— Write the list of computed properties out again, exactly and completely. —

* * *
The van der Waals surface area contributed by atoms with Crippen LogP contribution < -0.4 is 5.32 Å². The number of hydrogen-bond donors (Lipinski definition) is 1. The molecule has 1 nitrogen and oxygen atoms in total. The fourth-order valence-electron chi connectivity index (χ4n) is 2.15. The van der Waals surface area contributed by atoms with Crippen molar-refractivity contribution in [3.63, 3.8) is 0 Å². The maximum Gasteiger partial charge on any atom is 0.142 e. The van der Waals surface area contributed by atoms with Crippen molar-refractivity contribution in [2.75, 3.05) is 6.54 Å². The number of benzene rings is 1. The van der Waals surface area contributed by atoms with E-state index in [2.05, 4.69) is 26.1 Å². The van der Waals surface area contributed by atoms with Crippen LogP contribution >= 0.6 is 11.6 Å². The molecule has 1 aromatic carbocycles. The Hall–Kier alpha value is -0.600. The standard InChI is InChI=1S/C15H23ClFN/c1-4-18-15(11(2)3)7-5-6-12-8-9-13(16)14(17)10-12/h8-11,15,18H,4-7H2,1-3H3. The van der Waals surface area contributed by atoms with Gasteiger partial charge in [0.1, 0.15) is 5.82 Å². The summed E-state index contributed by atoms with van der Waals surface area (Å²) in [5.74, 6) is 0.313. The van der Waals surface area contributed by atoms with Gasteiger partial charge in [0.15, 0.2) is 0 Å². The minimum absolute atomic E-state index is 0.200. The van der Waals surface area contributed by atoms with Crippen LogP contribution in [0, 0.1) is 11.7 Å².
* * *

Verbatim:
The van der Waals surface area contributed by atoms with Crippen LogP contribution < -0.4 is 5.32 Å². The number of hydrogen-bond donors (Lipinski definition) is 1. The molecule has 1 nitrogen and oxygen atoms in total. The fourth-order valence-electron chi connectivity index (χ4n) is 2.15. The van der Waals surface area contributed by atoms with Crippen molar-refractivity contribution in [3.63, 3.8) is 0 Å². The maximum Gasteiger partial charge on any atom is 0.142 e. The van der Waals surface area contributed by atoms with Crippen molar-refractivity contribution in [2.75, 3.05) is 6.54 Å². The number of benzene rings is 1. The van der Waals surface area contributed by atoms with E-state index in [2.05, 4.69) is 26.1 Å². The van der Waals surface area contributed by atoms with Crippen LogP contribution >= 0.6 is 11.6 Å². The molecule has 1 aromatic carbocycles. The Hall–Kier alpha value is -0.600. The standard InChI is InChI=1S/C15H23ClFN/c1-4-18-15(11(2)3)7-5-6-12-8-9-13(16)14(17)10-12/h8-11,15,18H,4-7H2,1-3H3. The van der Waals surface area contributed by atoms with Gasteiger partial charge in [0.1, 0.15) is 5.82 Å². The summed E-state index contributed by atoms with van der Waals surface area (Å²) in [5.74, 6) is 0.313. The van der Waals surface area contributed by atoms with Gasteiger partial charge in [0.15, 0.2) is 0 Å². The minimum absolute atomic E-state index is 0.200. The van der Waals surface area contributed by atoms with Crippen LogP contribution in [0, 0.1) is 11.7 Å².